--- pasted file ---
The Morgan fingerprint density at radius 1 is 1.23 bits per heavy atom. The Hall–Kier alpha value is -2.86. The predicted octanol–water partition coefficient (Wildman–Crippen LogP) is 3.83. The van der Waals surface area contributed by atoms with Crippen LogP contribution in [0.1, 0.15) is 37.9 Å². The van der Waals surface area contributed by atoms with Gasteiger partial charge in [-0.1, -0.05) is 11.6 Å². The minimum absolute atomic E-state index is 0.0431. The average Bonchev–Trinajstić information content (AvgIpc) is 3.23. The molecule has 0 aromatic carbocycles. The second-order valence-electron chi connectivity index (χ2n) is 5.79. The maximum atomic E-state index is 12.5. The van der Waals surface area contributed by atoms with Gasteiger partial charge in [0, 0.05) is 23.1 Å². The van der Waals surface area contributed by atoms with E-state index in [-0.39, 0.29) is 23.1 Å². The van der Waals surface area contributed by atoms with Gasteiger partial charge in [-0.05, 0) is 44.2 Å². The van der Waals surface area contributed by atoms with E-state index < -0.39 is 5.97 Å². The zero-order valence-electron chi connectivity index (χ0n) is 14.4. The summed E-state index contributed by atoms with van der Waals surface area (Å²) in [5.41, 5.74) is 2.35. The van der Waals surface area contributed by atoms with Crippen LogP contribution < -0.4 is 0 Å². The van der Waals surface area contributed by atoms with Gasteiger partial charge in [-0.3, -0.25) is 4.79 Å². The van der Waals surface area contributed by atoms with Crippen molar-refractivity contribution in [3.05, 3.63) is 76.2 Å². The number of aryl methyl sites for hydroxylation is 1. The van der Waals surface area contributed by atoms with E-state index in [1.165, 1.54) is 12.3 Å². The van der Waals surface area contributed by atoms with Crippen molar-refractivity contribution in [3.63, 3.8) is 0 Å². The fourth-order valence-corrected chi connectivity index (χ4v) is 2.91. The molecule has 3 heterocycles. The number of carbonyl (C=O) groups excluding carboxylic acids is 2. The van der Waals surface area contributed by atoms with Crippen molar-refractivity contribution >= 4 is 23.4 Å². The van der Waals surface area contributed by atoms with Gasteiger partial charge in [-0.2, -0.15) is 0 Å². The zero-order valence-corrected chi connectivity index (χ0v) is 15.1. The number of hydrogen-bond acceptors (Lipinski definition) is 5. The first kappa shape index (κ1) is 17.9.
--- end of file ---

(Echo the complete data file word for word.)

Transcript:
The Morgan fingerprint density at radius 1 is 1.23 bits per heavy atom. The Hall–Kier alpha value is -2.86. The predicted octanol–water partition coefficient (Wildman–Crippen LogP) is 3.83. The van der Waals surface area contributed by atoms with Crippen LogP contribution in [0.1, 0.15) is 37.9 Å². The van der Waals surface area contributed by atoms with Gasteiger partial charge in [-0.1, -0.05) is 11.6 Å². The minimum absolute atomic E-state index is 0.0431. The average Bonchev–Trinajstić information content (AvgIpc) is 3.23. The molecule has 0 aromatic carbocycles. The second-order valence-electron chi connectivity index (χ2n) is 5.79. The maximum atomic E-state index is 12.5. The van der Waals surface area contributed by atoms with Gasteiger partial charge in [0, 0.05) is 23.1 Å². The van der Waals surface area contributed by atoms with E-state index in [-0.39, 0.29) is 23.1 Å². The van der Waals surface area contributed by atoms with Gasteiger partial charge in [-0.05, 0) is 44.2 Å². The van der Waals surface area contributed by atoms with E-state index < -0.39 is 5.97 Å². The zero-order valence-electron chi connectivity index (χ0n) is 14.4. The summed E-state index contributed by atoms with van der Waals surface area (Å²) in [5.41, 5.74) is 2.35. The van der Waals surface area contributed by atoms with Crippen LogP contribution < -0.4 is 0 Å². The van der Waals surface area contributed by atoms with Gasteiger partial charge in [-0.3, -0.25) is 4.79 Å². The van der Waals surface area contributed by atoms with Crippen molar-refractivity contribution in [3.05, 3.63) is 76.2 Å². The number of aryl methyl sites for hydroxylation is 1. The van der Waals surface area contributed by atoms with E-state index in [1.165, 1.54) is 12.3 Å². The van der Waals surface area contributed by atoms with Crippen molar-refractivity contribution in [3.63, 3.8) is 0 Å². The fourth-order valence-corrected chi connectivity index (χ4v) is 2.91. The molecule has 3 heterocycles. The number of carbonyl (C=O) groups excluding carboxylic acids is 2. The van der Waals surface area contributed by atoms with Crippen molar-refractivity contribution >= 4 is 23.4 Å². The van der Waals surface area contributed by atoms with Gasteiger partial charge in [-0.2, -0.15) is 0 Å². The zero-order valence-corrected chi connectivity index (χ0v) is 15.1. The number of hydrogen-bond acceptors (Lipinski definition) is 5. The first kappa shape index (κ1) is 17.9.